How did she incorporate the poetry so well?   "Poetry was so important to Evgenia, so it was equally imortant to us that we use the correct amount -- and make it fit within the film."

How did she come to choose Emily Watson for the role?   "I had worked with Emily on The Luzhin Defence and had loved her work ever since Breaking the Waves. Emily really wanted to be here with us today but could not come because she is making a film in Australia -- which is a long commute."

Will there be distribution her in the US?  "It looks like we will have US distribution -- and then of course a DVD."

Where was the film shot?  In Russia, perhaps?  "We shot the film in Poland and Germany.  We attempted to use Russia: I spent a fruitless weekend there, and our producer was arrested at the border for some very small reason and then had to pay an entire new air fare to get back home.  I don't think the authorities would have been helpful, had we have even been able to reach them.  But, of course, you never know."

Were the tensions between Evgenia and her husband also apparent in her memoir? "Not so much," Ms. Larson told us, " but they are there if you read between the lines."

The Anti-Semitism was not particularly underscored in the movie.  "No, it was certainly present, but Evgenia does not speak much about that.  I think she saw this as more directed against the intellectuals.  In the camp itself, there was a strong differentiation between the criminal prisoners and the intellectuals, and the latter were at the bottom of the pile and were preyed upon terribly by the criminal element."

Was the "I have a body" poem by Osid Mandelstam referred to in her memoir?  "No," explained the director, "but I felt it was so right and was necessary to have in the film."

Was the burying of the piece of candy also referred to in the memoir?  "No, that was not there, either. We just imagined it!"

8 comments:

Anonymous said...

I would like to ask you if you could please write down the poem "I have a body" because I haven´t been able to find it anywhere(maybe there is another title?). I saw the film and I was impressed by its beauty. Thank you very much.

James van Maanen, said...

Hi, Anonymous --
I, too, tried to find this poem by Google-ing. But no luck. I think we will probably have to visit a local library to see if it has any more poems to look through.

I wonder if it is possible that this was from a poem by Ginsberg herself, and that I misunderstood what the director was saying. If so, sorry about that.

The only "body" poem of Mandelstam that I could find goes like this:

WHAT SHALL I DO WITH THIS BODY THEY GAVE ME?
by Osip Mandelstam

What shall I do with this body they gave me,
so much my own, so intimate with me?

For being alive, for the joy of calm breath,
tell me, who should I bless?

I am the flower, and the gardener as well,
and am not solitary, in earth’s cell.

My living warmth, exhaled, you can see,
on the clear glass of eternity.

A pattern set down,
until now, unknown.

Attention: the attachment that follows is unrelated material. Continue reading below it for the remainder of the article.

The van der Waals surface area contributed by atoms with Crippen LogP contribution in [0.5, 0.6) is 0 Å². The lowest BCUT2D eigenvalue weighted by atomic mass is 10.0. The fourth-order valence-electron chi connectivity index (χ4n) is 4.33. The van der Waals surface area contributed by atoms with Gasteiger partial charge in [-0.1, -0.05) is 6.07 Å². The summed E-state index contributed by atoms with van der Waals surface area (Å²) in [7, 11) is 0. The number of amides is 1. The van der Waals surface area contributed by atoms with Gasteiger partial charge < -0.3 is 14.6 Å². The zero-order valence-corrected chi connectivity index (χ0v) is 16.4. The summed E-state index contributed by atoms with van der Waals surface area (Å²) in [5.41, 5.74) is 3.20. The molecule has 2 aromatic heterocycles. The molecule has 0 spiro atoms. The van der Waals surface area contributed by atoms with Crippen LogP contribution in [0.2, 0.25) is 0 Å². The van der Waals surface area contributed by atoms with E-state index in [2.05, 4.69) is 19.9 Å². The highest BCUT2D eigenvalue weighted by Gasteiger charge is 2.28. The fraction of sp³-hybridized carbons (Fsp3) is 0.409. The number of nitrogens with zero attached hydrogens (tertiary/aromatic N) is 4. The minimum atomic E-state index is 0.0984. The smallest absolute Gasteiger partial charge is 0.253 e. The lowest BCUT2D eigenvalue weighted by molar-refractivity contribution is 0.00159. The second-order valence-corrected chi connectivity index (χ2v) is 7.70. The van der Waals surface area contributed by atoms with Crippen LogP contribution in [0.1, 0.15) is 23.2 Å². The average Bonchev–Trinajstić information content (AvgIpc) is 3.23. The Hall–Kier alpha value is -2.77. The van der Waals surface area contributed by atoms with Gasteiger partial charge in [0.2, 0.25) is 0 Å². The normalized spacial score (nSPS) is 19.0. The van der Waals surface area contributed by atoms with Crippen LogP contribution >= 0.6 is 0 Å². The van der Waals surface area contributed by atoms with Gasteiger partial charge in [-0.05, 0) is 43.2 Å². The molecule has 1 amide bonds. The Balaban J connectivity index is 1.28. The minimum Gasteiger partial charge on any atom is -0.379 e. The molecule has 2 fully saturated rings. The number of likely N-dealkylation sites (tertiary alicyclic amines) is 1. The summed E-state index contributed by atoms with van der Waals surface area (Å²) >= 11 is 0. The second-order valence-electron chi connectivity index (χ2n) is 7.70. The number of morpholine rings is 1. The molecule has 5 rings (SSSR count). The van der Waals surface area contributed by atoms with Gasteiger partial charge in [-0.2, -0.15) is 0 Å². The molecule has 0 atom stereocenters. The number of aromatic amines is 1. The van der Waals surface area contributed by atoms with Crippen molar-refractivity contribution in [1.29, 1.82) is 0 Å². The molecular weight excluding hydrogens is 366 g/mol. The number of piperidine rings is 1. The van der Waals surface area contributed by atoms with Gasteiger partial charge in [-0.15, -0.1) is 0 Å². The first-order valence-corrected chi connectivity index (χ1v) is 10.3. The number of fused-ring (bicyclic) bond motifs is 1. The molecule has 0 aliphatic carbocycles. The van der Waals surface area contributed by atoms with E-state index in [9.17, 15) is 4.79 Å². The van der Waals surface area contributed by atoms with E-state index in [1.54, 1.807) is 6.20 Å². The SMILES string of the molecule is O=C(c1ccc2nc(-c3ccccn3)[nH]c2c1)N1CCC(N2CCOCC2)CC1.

Breath evaporates without trace,
but form no one can deface.

Cristina Gomez said...

Hi James,

Thank you very much, I had found the same poem too. We will enjoy Mandelstam´s words while continue with the search.

Cristina (not anonymous anymore :)

James van Maanen, said...

Hey, Cristina--
Isn't it so much nicer NOT to be anonymous?! Anyway, yes, and whoever finds the right poem first gets to post it...

Marc said...

Hi, I live in Australia. I am looking forward to a release of this extraordinary film with the brilliant Emily Watson. Is there any news on general release for Within the Whirlwind?

James van Maanen, said...

Hi, Marc--
Where in Australia do you live? From my three visits to that country I've found it the closest in spirit (in both good and bad ways) to the USA of any country I've been to (even Canada).

I wish I had better news of Within the Whirlwind, but I have not heard of any release scheduled as yet. (That's here in the USA; you might get luckier down under.) One would think that with Watson and Tukur in the cast and Gorris directing, something might happen. But these days, you never know: good movies with good people attached to them disappear with little trace. If I hear of anything further, I'll post a comment about it.

Anonymous said...

Somebody gave me this body; what do I do with it now?
It's a very remarkable body, and nobody's body but mine.

I'm alive and I breathe, I'm strong and tall
Won't somebody tell me who to thank for it all?

I'm the gardener and the flower, too
And in this prison of a world I'm not alone.

When I move, when I breathe, I leave my mark
On the everlasting window pane that keeps out the dark.

It's the mark of myself! And that mark will remain
On the cold transparence of that window pane.

Life beyond the glass may darken, day to day
But my mark on that window pane will never go away.

– Osip Mandelstam

James van Maanen, said...

Thanks, Anonymous --
I think I prefer the translation of this poem that you have sent, rather than I one I found last year (shown in a comment above).

For Marc -- I still have not seen hide nor hair of any release of this film, not in the US, at least. Maybe you've had better luck down under.

It is also possible that the film went to DVD in some territories, so maybe check Amazon.com